Who Won the 2018 Olympics? - Levisan.me
The name’s Levi Breederland. I design and build things for the internet. This is my blog.
Published: 26 February 2018
Last Updated: 21 August 2018
In 2016, I wrote about how scoring the Olympics by total medal counts, or by just the number of golds, was an inaccurate way to say which nation did best, because different nations have different abilities. Either Kenya or Tajikistan “won”, by my chosen measurements.
This year, I took the same “weighted medal score” (henceforth called WMS) that I used before, and compared it to a bunch of national statistics, looking for correllations. Athelete counts of course had the strongest, because the more athletes a nation has competing, the better chance they have of winning something. I don’t think this was good enough on its own, because a richer country will have more athletes.
The next-best correlation was looking at the number of athletes divided by the purchasing-power parity GDP (basically, how much does the average person make each year, normalized by the cost of resources) of each nation.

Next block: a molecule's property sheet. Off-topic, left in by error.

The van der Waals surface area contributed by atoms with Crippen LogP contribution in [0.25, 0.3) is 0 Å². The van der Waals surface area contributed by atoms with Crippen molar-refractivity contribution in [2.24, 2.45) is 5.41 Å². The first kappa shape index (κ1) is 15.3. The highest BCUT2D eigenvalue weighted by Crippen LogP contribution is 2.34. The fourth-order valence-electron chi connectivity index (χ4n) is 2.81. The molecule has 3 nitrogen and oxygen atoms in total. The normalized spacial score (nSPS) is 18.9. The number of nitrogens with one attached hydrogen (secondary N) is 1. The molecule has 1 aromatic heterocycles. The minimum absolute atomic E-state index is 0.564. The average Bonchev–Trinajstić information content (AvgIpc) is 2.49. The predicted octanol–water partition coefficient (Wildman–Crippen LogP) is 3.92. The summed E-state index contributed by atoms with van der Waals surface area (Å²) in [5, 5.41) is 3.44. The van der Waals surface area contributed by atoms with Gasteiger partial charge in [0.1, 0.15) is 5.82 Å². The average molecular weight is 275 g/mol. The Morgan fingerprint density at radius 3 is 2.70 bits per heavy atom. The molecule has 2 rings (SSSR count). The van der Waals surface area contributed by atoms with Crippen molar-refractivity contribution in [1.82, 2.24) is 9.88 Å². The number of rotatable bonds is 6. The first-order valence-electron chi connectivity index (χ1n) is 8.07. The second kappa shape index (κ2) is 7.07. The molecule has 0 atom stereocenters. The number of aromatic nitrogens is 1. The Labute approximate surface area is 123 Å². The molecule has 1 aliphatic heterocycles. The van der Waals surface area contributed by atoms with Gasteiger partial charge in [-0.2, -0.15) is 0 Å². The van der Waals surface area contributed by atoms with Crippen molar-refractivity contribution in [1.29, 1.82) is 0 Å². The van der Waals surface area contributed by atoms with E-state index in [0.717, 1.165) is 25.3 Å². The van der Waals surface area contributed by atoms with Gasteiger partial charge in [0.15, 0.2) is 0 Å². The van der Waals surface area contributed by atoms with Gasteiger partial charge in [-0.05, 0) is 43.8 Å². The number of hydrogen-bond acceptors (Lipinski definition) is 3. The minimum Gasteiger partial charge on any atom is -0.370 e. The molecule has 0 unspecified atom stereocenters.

For another scale of measurement, I decided to also use the nominal GDP of each nation, as that had the best correlation with the WMS without involving athlete counts.
Finally, I divided the number of golds won by each nation by the two statistical numbers, and multiplied by a bunch to get a more-readable number. I used just golds instead of taking in to account silvers and bronzes, because the winner’s the only one that really matters.
So, by these calculations, Belarus “wins”, based on the fact that got two gold medals but their GDP is in the tens of billions of dollars. For comparison, the USA, with it’s GDP in the tens of trillions, only got 9 golds. Nearly 400 times more GDP, but only 4.5 times more gold medals.
I’m not sure what to make of the Athletes/PPP results. I think the fact that the number of athletes is still included is messing with stuff too much. I’m making a note to only include athlete counts, if I do this again, if I’m normalizing things to work with athletes performing in multiple events.
Again, neither of my methods really answered the question for me, but I feel like it does give an idea of which nations did some outstanding work.
Now that everyone has paid their biennial homage to deus ex circenses, get back to work.